Between now and March 2012, the OSB will arrange conference calls or meetings with diverse stakeholder groups to solicit their views and obtain nominations for participation in a multi-stakeholder roundtable to be held in late winter or early spring.
The OSB would like to remind stakeholders that none of the changes considered in the decision document have been implemented at this time and that the existing directives and policies remain in force.
Any questions about the implementation process can be emailed to the OSB at email@example.com.
More debtor misconduct identified thanks to trustees
As of October 31, trustees had referred 114 potential cases of debtor misconduct to the OSB since it launched the Debtor Compliance Referral Program last June. Most of these referrals have resulted in the conduct of examinations by the OSB.
Trustees can refer files to the OSB through the E-Filing system by uploading the electronic copy of the "Debtor Compliance Referral Form" and choosing "Debtor Compliance Referral" from the drop-down list.
There are four main criteria a trustee may use in determining if a file should be referred to the OSB: inappropriate disposition of assets, inappropriate delivery and disclosure, lack of cooperation on the part of the debtor, or inappropriate behaviour by the debtor.
The OSB may contact trustees to discuss the program, to get their feedback on it, and to answer any questions that they have.
The OSB is encouraged by the progress made, with the support of its stakeholders, to address debtor misconduct.
New forms, new pilot test for Remittance Advice submissions
This past September, two new Remittance Advice forms were included in the updates of the two most commonly used insolvency practice management software programs: Ascend and UBERbase.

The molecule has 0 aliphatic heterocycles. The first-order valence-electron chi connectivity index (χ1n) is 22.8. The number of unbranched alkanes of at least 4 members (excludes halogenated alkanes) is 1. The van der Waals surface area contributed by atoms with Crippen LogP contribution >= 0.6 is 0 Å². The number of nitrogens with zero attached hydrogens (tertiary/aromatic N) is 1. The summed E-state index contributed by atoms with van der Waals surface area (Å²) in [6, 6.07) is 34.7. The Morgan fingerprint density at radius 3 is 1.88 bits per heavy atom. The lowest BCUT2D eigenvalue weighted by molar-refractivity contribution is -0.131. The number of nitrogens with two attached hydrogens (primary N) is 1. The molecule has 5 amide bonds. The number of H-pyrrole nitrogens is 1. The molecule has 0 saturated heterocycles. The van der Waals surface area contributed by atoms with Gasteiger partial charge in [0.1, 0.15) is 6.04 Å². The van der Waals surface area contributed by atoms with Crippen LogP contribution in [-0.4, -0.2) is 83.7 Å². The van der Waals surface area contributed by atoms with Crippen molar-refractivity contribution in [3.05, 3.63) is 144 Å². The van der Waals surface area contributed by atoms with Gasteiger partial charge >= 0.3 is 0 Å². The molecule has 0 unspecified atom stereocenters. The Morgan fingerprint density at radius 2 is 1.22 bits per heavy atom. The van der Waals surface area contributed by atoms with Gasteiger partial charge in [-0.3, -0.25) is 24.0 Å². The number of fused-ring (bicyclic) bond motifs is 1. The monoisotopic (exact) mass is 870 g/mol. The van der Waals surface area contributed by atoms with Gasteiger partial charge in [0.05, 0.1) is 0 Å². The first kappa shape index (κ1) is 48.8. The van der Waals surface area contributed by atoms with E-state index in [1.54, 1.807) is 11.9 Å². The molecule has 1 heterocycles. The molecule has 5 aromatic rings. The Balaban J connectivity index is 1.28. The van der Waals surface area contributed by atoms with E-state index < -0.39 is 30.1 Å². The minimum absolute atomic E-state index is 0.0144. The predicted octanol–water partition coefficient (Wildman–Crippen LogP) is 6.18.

All trustees must switch to the new forms by . After that date, the OSB will not accept submissions using the old Remittance Advice form.
Pilot testing of electronic remittance underway
The OSB is pilot testing the sending of Remittance Advice forms electronically through the E-Filing system. (Trustees will still need to continue mailing the payment cheques to the OSB.) The move is part of an effort to improve the accuracy and timeliness of information flowing between the OSB and trustees. Once the testing is completed, trustees will be invited to start transmitting the remittance forms electronically. In the meantime, only the paper format is available.
New levy deadline reminder
Trustees are reminded that there is now a deadline for the final levy payment. The deadline came into effect with the creation of the new online Trustee Statement of Outstanding Balances.
Of course, trustees must pay the levy at the same time as they issue dividends to creditors. Furthermore, trustees must now pay the final levy no later than 45 calendar days (including the objection period) after they file form 11, 15 or 58 with the OSB.
The new deadline does not affect the due date for the payment of registration fees. Note that the OSB allows until the 15th of the month following the filing of an estate for the payment of the registration fees to be received. Trustees should mail payments far enough in advance of the 15th to allow them to arrive by the deadline.
- Insolvency research – At What Cost? Access to Consumer Credit in a Post-Financial Crisis Canada
- Professional conduct decision – Frank Sheldon Kisluk and Frank S. Kisluk Limited
- Conservatory measures – Jean Maurice Joseph Lazard, Lazard & Associates
- Publications – Management Advisory Board – Chairman's Report
- Statistics — July 2011